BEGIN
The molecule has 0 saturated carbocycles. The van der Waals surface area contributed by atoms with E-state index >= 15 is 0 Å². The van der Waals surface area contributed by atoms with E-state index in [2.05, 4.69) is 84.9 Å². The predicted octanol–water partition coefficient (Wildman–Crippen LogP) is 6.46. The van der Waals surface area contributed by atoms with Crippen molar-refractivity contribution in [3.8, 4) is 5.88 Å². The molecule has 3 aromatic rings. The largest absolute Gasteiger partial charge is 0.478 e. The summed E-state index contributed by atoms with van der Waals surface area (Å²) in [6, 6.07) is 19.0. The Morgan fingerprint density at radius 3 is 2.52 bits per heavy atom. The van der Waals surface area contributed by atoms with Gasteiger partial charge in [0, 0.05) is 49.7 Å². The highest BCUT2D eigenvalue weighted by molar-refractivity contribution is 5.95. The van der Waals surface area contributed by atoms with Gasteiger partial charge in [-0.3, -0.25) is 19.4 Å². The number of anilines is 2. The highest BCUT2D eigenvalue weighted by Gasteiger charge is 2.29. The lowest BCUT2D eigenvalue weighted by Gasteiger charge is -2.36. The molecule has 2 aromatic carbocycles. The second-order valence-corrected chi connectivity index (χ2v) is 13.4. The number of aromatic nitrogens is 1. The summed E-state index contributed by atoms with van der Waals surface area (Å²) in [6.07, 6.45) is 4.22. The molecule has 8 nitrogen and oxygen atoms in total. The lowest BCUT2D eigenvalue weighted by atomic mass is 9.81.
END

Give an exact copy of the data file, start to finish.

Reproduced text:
The molecule has 0 saturated carbocycles. The van der Waals surface area contributed by atoms with E-state index >= 15 is 0 Å². The van der Waals surface area contributed by atoms with E-state index in [2.05, 4.69) is 84.9 Å². The predicted octanol–water partition coefficient (Wildman–Crippen LogP) is 6.46. The van der Waals surface area contributed by atoms with Crippen molar-refractivity contribution in [3.8, 4) is 5.88 Å². The molecule has 3 aromatic rings. The largest absolute Gasteiger partial charge is 0.478 e. The summed E-state index contributed by atoms with van der Waals surface area (Å²) in [6, 6.07) is 19.0. The Morgan fingerprint density at radius 3 is 2.52 bits per heavy atom. The van der Waals surface area contributed by atoms with Gasteiger partial charge in [0, 0.05) is 49.7 Å². The highest BCUT2D eigenvalue weighted by molar-refractivity contribution is 5.95. The van der Waals surface area contributed by atoms with Gasteiger partial charge in [-0.3, -0.25) is 19.4 Å². The number of anilines is 2. The highest BCUT2D eigenvalue weighted by Gasteiger charge is 2.29. The lowest BCUT2D eigenvalue weighted by Gasteiger charge is -2.36. The molecule has 2 aromatic carbocycles. The second-order valence-corrected chi connectivity index (χ2v) is 13.4. The number of aromatic nitrogens is 1. The summed E-state index contributed by atoms with van der Waals surface area (Å²) in [6.07, 6.45) is 4.22. The molecule has 8 nitrogen and oxygen atoms in total. The lowest BCUT2D eigenvalue weighted by atomic mass is 9.81.